November 1998 Molotov's tour throughout the United States next to well known alternative groups such as: Deftones and Quicksand was released in support of Molomix an album which presented an irreverent, but fun version of the classic Queen song, "Bohemian Rhapsody" entitled: "Rap, Soda and Bohemia", aside from introducing a new satiric song named: "El Carnal de las Estrellas" The successful cultural interchange is accepted by millions of english speaing youth, the majority of which had never before heard of a Latin American rock alternative group. This new audience give themselves to the band as they chant "Puto" and "Culero" at the top of their lungs. Junior high school teachers thanks Molotov for their invaluable help with the teaching of a second language to students of the United States.
December 1998 The group receive recognition on behalf of the specialized magazine Bass Player when they write: "Molotov is perhaps the band (that possesses) the most intense bass of all time". The album Donde Jugaran las Niñas? (Where will the little girls play?) Is included in the end of the year favorite of many magazine critics as important as The New York Times, Chicage Tribune and Newark Star-Ledger, who named the album as: "One of the top ten of 1998".
February 1999 A pro-homosexual group from the Spanish cities of Cataluña and Bilbao try and demand the band for their song "Puto" which was misinterpreted as an anti-homosexual theme. The case was quickly dismissed by the courts.
April 1999 Molotov enter into the studio with legendary producer/engineer of the Beasti Boys, Mario Caldato Jr., to iniciate the recording of their second album Apocalypshit.
June 1999 Once finished, the master of the album is presented to the record label. The album contains 12 songs, two of which (The one that gives title to the album and "Kuleka's")were produced by Gustavo Santaolalla "Let it Roll"was co-produced by Mario Caldato Jr., and Gustavo Santaolalla, meanwhile, on the rest of the songs, Caldato did his own. The recording took place at G-Son Studios and La Casa Studios. The album was mixed by Mario Caldato at Sunset Sound and re-mastered by Tom Baker at Precision Mastering.
July 1999 Molotov continue to burst within the anglo-saxon public, establishing themselves as the only Spanish speaking band to present themselves at the Vans Warped Tour 1999.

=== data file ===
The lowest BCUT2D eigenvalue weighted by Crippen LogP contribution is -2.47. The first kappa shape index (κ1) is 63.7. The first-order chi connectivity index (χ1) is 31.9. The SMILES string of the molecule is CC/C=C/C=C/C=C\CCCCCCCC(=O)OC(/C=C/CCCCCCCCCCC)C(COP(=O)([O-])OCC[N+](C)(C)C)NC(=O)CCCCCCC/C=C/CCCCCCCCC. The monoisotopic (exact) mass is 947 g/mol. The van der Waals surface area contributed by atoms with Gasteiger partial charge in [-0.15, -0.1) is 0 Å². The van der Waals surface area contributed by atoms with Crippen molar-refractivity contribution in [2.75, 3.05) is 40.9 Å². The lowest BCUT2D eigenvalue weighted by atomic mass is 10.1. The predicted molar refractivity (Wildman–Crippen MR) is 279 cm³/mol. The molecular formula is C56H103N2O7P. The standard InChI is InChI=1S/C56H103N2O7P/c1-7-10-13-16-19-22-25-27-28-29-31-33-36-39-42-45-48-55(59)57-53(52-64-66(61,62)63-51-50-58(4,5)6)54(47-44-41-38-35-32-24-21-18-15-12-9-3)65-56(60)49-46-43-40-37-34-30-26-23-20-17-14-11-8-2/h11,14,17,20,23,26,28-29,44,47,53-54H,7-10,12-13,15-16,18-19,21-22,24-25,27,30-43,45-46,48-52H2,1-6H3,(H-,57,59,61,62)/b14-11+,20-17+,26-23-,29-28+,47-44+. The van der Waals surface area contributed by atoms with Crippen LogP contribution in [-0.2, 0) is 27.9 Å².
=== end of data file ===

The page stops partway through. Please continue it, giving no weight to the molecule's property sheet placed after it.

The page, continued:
July 15, 1999 The band film the video of their first single "Parasito" (Parasite) with the Mexican director Felipe Gomez.
August 1999 Molotov head up the first Watcha Tour, a Latin version of the Warped Tour, visiting 14 cities within the United States.
September 1999 Apocalypshit is released on the market throughout the world.
October>December 1999 Molotov embark on an extensive tour throughout various countries within Europe, obtaining enormous success.
May>December 2000 The band receive an invitation to play in Russia and are surprised by the impact that their album Apocalypshit has caused in those places. Later they continued to play in Germany, Spain, Argentina, etc.
January/December 2001 After almost two years of constant touring, the band decide to take a break for two months, although during those months they are offered various projects such as soundtracks ("Y Tu Mama Tambien" and "Atletico San Pancho"), a tribute album to an eighties rapper, participation in an album paying homage to Los Tigres del Norte and one more to Soda Stereo. They play the Watcha Tour again.
January>April 2002 The process of composition of the themes, rehearsals, composition, correction and filtering of their best material begins.
June>September 2002 Molotov enter the studio to record Dance and Dense Denso, their following album, at Larabee Studios. After a week of rehearsals the recording produced by Gustavo Santaolalla, associate producer Anibal Kerpel and the members of the band begins. The mex was done by Robert Carranza that is an engineer that had participated in Apocalypshit. Dance and Dense Denso retakes the format of the compact foursome and the impacting fury to which Molotov has gotten it's followers used to when they go up on stage.
October>November 2002 Molotov participate in the transmission of the first Latin MTV Video Music Awards and in the tribute concert to Los Tigres del Norte at that year's Cervantino festival.
January 2003 Frijolero, the first single off Molotov's most recent album bursts into the hertz waves. February 24, 2003 Molotov's dynamic and most recent album goes on sale, under the title Dance and Dense Denso.